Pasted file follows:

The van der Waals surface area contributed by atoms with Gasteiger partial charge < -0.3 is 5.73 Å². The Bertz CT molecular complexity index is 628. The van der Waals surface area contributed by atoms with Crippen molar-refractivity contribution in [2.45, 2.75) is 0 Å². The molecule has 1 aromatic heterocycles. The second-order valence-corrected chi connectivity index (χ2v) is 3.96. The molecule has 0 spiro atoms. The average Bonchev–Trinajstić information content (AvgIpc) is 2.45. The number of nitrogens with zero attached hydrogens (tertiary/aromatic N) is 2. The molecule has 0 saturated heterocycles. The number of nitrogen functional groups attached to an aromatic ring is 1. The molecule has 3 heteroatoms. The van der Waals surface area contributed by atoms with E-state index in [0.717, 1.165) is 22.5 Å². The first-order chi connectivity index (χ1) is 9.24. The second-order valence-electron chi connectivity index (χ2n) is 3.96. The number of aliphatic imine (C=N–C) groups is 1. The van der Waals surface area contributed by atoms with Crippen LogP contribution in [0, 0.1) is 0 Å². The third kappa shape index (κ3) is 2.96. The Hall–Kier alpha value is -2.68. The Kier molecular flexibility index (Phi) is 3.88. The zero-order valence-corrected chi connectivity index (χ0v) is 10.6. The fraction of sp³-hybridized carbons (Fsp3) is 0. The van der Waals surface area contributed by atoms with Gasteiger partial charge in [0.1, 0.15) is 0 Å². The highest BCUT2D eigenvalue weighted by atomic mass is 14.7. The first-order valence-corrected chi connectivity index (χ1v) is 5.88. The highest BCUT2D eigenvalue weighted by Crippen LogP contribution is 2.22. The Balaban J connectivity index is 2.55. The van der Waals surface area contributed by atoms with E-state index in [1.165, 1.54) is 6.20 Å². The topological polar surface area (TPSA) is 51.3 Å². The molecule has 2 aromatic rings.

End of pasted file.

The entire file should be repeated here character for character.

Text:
The van der Waals surface area contributed by atoms with Gasteiger partial charge < -0.3 is 5.73 Å². The Bertz CT molecular complexity index is 628. The van der Waals surface area contributed by atoms with Crippen molar-refractivity contribution in [2.45, 2.75) is 0 Å². The molecule has 1 aromatic heterocycles. The second-order valence-corrected chi connectivity index (χ2v) is 3.96. The molecule has 0 spiro atoms. The average Bonchev–Trinajstić information content (AvgIpc) is 2.45. The number of nitrogens with zero attached hydrogens (tertiary/aromatic N) is 2. The molecule has 0 saturated heterocycles. The number of nitrogen functional groups attached to an aromatic ring is 1. The molecule has 3 heteroatoms. The van der Waals surface area contributed by atoms with E-state index in [0.717, 1.165) is 22.5 Å². The first-order chi connectivity index (χ1) is 9.24. The second-order valence-electron chi connectivity index (χ2n) is 3.96. The number of aliphatic imine (C=N–C) groups is 1. The van der Waals surface area contributed by atoms with Crippen LogP contribution in [0, 0.1) is 0 Å². The third kappa shape index (κ3) is 2.96. The Hall–Kier alpha value is -2.68. The Kier molecular flexibility index (Phi) is 3.88. The zero-order valence-corrected chi connectivity index (χ0v) is 10.6. The fraction of sp³-hybridized carbons (Fsp3) is 0. The van der Waals surface area contributed by atoms with Gasteiger partial charge in [0.1, 0.15) is 0 Å². The highest BCUT2D eigenvalue weighted by atomic mass is 14.7. The first-order valence-corrected chi connectivity index (χ1v) is 5.88. The highest BCUT2D eigenvalue weighted by Crippen LogP contribution is 2.22. The Balaban J connectivity index is 2.55. The van der Waals surface area contributed by atoms with E-state index in [1.165, 1.54) is 6.20 Å². The topological polar surface area (TPSA) is 51.3 Å². The molecule has 2 aromatic rings.